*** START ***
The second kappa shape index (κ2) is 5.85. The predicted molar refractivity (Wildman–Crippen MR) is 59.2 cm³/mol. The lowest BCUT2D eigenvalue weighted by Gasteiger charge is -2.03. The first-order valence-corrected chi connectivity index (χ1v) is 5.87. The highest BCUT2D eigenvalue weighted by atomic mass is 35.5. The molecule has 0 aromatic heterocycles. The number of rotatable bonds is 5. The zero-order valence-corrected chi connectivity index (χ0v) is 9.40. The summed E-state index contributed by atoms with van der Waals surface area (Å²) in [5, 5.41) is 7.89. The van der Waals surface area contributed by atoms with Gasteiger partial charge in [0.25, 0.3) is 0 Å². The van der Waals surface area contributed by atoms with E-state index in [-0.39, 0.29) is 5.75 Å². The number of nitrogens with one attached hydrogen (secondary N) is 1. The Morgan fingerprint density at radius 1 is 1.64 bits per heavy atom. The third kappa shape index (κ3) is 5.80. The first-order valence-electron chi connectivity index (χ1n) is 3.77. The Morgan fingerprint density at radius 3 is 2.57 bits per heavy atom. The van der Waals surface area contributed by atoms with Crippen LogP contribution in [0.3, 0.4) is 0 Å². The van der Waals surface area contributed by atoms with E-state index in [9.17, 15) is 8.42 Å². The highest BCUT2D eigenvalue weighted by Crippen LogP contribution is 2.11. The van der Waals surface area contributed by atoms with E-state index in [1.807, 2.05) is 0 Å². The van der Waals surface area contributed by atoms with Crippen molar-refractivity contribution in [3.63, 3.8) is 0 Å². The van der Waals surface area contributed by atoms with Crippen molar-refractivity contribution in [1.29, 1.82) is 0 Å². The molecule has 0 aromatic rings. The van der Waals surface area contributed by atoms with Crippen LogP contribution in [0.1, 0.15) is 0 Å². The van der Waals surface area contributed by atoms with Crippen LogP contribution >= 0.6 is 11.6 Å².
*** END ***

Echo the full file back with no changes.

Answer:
The second kappa shape index (κ2) is 5.85. The predicted molar refractivity (Wildman–Crippen MR) is 59.2 cm³/mol. The lowest BCUT2D eigenvalue weighted by Gasteiger charge is -2.03. The first-order valence-corrected chi connectivity index (χ1v) is 5.87. The highest BCUT2D eigenvalue weighted by atomic mass is 35.5. The molecule has 0 aromatic heterocycles. The number of rotatable bonds is 5. The zero-order valence-corrected chi connectivity index (χ0v) is 9.40. The summed E-state index contributed by atoms with van der Waals surface area (Å²) in [5, 5.41) is 7.89. The van der Waals surface area contributed by atoms with Gasteiger partial charge in [0.25, 0.3) is 0 Å². The van der Waals surface area contributed by atoms with E-state index in [-0.39, 0.29) is 5.75 Å². The number of nitrogens with one attached hydrogen (secondary N) is 1. The Morgan fingerprint density at radius 1 is 1.64 bits per heavy atom. The third kappa shape index (κ3) is 5.80. The first-order valence-electron chi connectivity index (χ1n) is 3.77. The Morgan fingerprint density at radius 3 is 2.57 bits per heavy atom. The van der Waals surface area contributed by atoms with Crippen LogP contribution in [0.3, 0.4) is 0 Å². The van der Waals surface area contributed by atoms with E-state index in [9.17, 15) is 8.42 Å². The highest BCUT2D eigenvalue weighted by Crippen LogP contribution is 2.11. The van der Waals surface area contributed by atoms with E-state index in [1.807, 2.05) is 0 Å². The van der Waals surface area contributed by atoms with Crippen molar-refractivity contribution in [3.63, 3.8) is 0 Å². The van der Waals surface area contributed by atoms with Crippen molar-refractivity contribution in [1.29, 1.82) is 0 Å². The molecule has 0 aromatic rings. The van der Waals surface area contributed by atoms with Crippen LogP contribution in [0.1, 0.15) is 0 Å². The van der Waals surface area contributed by atoms with Crippen LogP contribution >= 0.6 is 11.6 Å².